History, Memory and the Politics of Memorialization in Contemporary Korea
Leiden University, The Netherlands, 24-27 October 2011.
In late October 2011, the Department of Korean Studies, Leiden University, The Netherlands will be hosting its third one-week Intensive Course for Graduate Students. This intensive course is organized within the framework of the AKS-funded research project “History as Social Process: Unconventional historiographies of Korea,” a project that deals with the production, representation and dissemination of historical narratives of Korea. Flagship of the project is the e-Journal Korean Histories [www.koreanhistories.net]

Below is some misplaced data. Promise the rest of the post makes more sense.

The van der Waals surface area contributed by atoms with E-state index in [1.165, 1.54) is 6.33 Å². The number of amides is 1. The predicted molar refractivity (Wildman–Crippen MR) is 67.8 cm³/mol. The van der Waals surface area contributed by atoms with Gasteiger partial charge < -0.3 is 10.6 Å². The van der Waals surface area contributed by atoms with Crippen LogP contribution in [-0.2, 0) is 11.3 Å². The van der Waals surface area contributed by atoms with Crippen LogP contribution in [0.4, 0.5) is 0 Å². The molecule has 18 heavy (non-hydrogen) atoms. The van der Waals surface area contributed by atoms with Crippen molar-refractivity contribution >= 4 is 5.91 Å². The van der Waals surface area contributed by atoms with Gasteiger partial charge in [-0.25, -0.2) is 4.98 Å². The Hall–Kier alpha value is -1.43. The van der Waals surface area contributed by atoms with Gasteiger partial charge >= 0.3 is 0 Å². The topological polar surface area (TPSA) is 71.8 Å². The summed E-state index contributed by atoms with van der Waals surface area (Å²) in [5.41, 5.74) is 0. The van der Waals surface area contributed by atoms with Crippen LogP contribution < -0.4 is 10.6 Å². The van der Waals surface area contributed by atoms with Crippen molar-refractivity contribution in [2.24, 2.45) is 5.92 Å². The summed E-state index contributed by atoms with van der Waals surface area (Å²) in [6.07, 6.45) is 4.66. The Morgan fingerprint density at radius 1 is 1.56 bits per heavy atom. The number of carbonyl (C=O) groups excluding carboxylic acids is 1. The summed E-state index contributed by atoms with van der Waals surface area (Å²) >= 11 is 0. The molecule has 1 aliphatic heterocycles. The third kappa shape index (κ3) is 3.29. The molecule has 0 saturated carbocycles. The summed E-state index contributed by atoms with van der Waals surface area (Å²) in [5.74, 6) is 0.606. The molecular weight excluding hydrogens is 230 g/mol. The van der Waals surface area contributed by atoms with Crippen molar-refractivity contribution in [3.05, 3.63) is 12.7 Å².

In this year’s course, Koen De Ceuster will engage the relationship between public history, cultural memory and Korea’s memorial landscape. Monuments and memorials inscribe the landscape with history; they occupy, historicize and order public space, and claim to teach a proper understanding of history. As South Korea embarked on a process of democratization, this understanding of the nation’s history came under scrutiny. The apparently immutable memorial landscape felt the ripple effect of the push for historical justice and the demand for settling the past. Charting the ongoing changes in the memorial landscape in the process of democratization allows an insight into the dynamic complexity of the social construction of public history/memory.